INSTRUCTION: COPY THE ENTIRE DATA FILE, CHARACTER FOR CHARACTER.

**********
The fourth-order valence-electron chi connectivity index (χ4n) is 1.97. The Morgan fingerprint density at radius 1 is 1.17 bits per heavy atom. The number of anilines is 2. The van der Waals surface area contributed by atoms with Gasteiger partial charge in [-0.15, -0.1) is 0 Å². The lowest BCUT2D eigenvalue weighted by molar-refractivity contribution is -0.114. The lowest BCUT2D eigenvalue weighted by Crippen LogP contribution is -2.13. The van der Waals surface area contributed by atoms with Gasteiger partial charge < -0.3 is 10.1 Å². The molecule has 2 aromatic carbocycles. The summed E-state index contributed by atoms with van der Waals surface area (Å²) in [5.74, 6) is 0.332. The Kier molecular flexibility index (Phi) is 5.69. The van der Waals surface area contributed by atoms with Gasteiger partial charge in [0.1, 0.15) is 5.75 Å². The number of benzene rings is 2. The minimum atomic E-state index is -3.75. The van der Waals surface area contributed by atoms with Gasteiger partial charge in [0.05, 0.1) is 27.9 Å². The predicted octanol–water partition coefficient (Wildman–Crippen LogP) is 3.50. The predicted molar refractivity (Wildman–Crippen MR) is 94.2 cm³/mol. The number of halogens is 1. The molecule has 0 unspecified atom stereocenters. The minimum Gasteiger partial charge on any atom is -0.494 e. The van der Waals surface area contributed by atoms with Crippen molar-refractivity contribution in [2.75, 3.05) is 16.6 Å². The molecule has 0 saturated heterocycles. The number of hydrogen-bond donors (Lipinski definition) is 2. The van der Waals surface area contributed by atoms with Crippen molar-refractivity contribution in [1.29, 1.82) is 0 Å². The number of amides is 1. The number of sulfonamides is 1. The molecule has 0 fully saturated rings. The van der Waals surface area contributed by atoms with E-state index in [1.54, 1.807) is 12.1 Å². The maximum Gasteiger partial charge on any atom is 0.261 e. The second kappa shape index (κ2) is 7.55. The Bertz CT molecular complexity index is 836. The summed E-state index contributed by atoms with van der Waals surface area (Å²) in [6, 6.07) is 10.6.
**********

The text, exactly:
The fourth-order valence-electron chi connectivity index (χ4n) is 1.97. The Morgan fingerprint density at radius 1 is 1.17 bits per heavy atom. The number of anilines is 2. The van der Waals surface area contributed by atoms with Gasteiger partial charge in [-0.15, -0.1) is 0 Å². The lowest BCUT2D eigenvalue weighted by molar-refractivity contribution is -0.114. The lowest BCUT2D eigenvalue weighted by Crippen LogP contribution is -2.13. The van der Waals surface area contributed by atoms with Gasteiger partial charge < -0.3 is 10.1 Å². The molecule has 2 aromatic carbocycles. The summed E-state index contributed by atoms with van der Waals surface area (Å²) in [5.74, 6) is 0.332. The Kier molecular flexibility index (Phi) is 5.69. The van der Waals surface area contributed by atoms with Gasteiger partial charge in [0.1, 0.15) is 5.75 Å². The number of benzene rings is 2. The minimum atomic E-state index is -3.75. The van der Waals surface area contributed by atoms with Gasteiger partial charge in [0.05, 0.1) is 27.9 Å². The predicted octanol–water partition coefficient (Wildman–Crippen LogP) is 3.50. The predicted molar refractivity (Wildman–Crippen MR) is 94.2 cm³/mol. The number of halogens is 1. The molecule has 0 unspecified atom stereocenters. The minimum Gasteiger partial charge on any atom is -0.494 e. The van der Waals surface area contributed by atoms with Crippen molar-refractivity contribution in [2.75, 3.05) is 16.6 Å². The molecule has 0 saturated heterocycles. The number of hydrogen-bond donors (Lipinski definition) is 2. The van der Waals surface area contributed by atoms with Crippen molar-refractivity contribution in [1.29, 1.82) is 0 Å². The number of amides is 1. The number of sulfonamides is 1. The molecule has 0 fully saturated rings. The van der Waals surface area contributed by atoms with E-state index in [1.54, 1.807) is 12.1 Å². The maximum Gasteiger partial charge on any atom is 0.261 e. The second kappa shape index (κ2) is 7.55. The Bertz CT molecular complexity index is 836. The summed E-state index contributed by atoms with van der Waals surface area (Å²) in [6, 6.07) is 10.6.